The country has have to suffer the present debacle because the Constitution of 2046 established the monarchy just as an idol, which may be worshipped but cannot speak out. The active leadership of the king led the country for 30 years during the panchayat democracy days. The number of people killed in violence was not as many as those killed in the last 12 years. Although that period is often called as the 'dark nights' but it was full moon night if compared to what we have today. During that period it was the King who would directly look into the state of affairs, and actions against corrupt ones and the people's suffering were taken directly by the King. People used to fear the King as much as they revere. But now, there is no fear of any politician, minister or administrator.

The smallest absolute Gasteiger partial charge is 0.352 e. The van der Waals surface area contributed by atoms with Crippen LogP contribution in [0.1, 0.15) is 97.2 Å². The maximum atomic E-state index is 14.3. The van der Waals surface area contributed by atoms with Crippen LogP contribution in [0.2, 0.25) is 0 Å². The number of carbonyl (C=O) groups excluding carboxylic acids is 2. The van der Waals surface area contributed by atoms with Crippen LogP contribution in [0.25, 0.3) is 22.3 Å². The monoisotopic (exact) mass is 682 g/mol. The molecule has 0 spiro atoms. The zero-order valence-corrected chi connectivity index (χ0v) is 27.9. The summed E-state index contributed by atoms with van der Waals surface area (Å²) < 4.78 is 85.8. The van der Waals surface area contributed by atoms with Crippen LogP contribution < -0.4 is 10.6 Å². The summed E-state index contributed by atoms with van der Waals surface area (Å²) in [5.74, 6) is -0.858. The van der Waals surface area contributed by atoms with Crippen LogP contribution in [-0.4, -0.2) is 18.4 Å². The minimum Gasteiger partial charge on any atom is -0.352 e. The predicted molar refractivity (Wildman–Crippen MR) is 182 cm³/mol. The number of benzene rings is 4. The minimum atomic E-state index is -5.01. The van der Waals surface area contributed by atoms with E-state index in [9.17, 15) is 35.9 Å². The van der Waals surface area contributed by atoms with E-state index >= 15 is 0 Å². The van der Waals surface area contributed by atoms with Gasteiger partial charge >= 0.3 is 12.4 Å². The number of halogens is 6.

The political parties only look at their partisan interest and not of the country. This is natural. It is the party and its workers who have made them leaders. So, it is not necessary for a leader of one party be considered as leader same by different party. It seems nobody seems to have understood that a small and land-locked country like ours would face a daunting situation if we divide amongst ourselves. Who is there to fight for the people and the security forces? Who is to look into the sufferings of the people and give protection to them? Who is to save the country? The government is totally unstable. No prime minister remains in the seat for five year. There is no unity within the political parties and when they are all and always busy fighting for their personal and narrow interests only, who would think about the country's interests? A leader is the one who can lead the country, but the country has not seen such an able leader.